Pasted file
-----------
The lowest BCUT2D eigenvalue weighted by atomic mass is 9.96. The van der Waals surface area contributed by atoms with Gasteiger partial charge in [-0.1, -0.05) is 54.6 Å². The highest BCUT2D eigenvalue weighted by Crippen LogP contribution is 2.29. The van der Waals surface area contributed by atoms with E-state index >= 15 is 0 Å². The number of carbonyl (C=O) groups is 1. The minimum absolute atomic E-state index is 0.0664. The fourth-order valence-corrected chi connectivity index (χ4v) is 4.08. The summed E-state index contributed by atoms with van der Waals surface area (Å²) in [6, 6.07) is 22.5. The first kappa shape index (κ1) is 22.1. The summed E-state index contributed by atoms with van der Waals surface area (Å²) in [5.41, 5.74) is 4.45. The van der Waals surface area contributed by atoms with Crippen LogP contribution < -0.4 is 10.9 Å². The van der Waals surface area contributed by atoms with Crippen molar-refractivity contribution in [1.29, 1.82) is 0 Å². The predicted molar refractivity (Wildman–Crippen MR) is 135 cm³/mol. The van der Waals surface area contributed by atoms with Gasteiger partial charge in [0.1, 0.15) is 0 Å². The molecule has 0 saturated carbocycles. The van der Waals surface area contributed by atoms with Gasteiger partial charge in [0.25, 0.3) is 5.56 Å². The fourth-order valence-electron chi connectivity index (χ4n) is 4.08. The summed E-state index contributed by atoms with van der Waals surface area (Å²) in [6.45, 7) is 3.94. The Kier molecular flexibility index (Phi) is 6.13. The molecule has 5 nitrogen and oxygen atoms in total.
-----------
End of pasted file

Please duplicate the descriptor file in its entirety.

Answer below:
The lowest BCUT2D eigenvalue weighted by atomic mass is 9.96. The van der Waals surface area contributed by atoms with Gasteiger partial charge in [-0.1, -0.05) is 54.6 Å². The highest BCUT2D eigenvalue weighted by Crippen LogP contribution is 2.29. The van der Waals surface area contributed by atoms with E-state index >= 15 is 0 Å². The number of carbonyl (C=O) groups is 1. The minimum absolute atomic E-state index is 0.0664. The fourth-order valence-corrected chi connectivity index (χ4v) is 4.08. The summed E-state index contributed by atoms with van der Waals surface area (Å²) in [6, 6.07) is 22.5. The first kappa shape index (κ1) is 22.1. The summed E-state index contributed by atoms with van der Waals surface area (Å²) in [5.41, 5.74) is 4.45. The van der Waals surface area contributed by atoms with Crippen LogP contribution < -0.4 is 10.9 Å². The van der Waals surface area contributed by atoms with Crippen molar-refractivity contribution in [1.29, 1.82) is 0 Å². The predicted molar refractivity (Wildman–Crippen MR) is 135 cm³/mol. The van der Waals surface area contributed by atoms with Gasteiger partial charge in [0.1, 0.15) is 0 Å². The molecule has 0 saturated carbocycles. The van der Waals surface area contributed by atoms with Gasteiger partial charge in [0.25, 0.3) is 5.56 Å². The fourth-order valence-electron chi connectivity index (χ4n) is 4.08. The summed E-state index contributed by atoms with van der Waals surface area (Å²) in [6.45, 7) is 3.94. The Kier molecular flexibility index (Phi) is 6.13. The molecule has 5 nitrogen and oxygen atoms in total.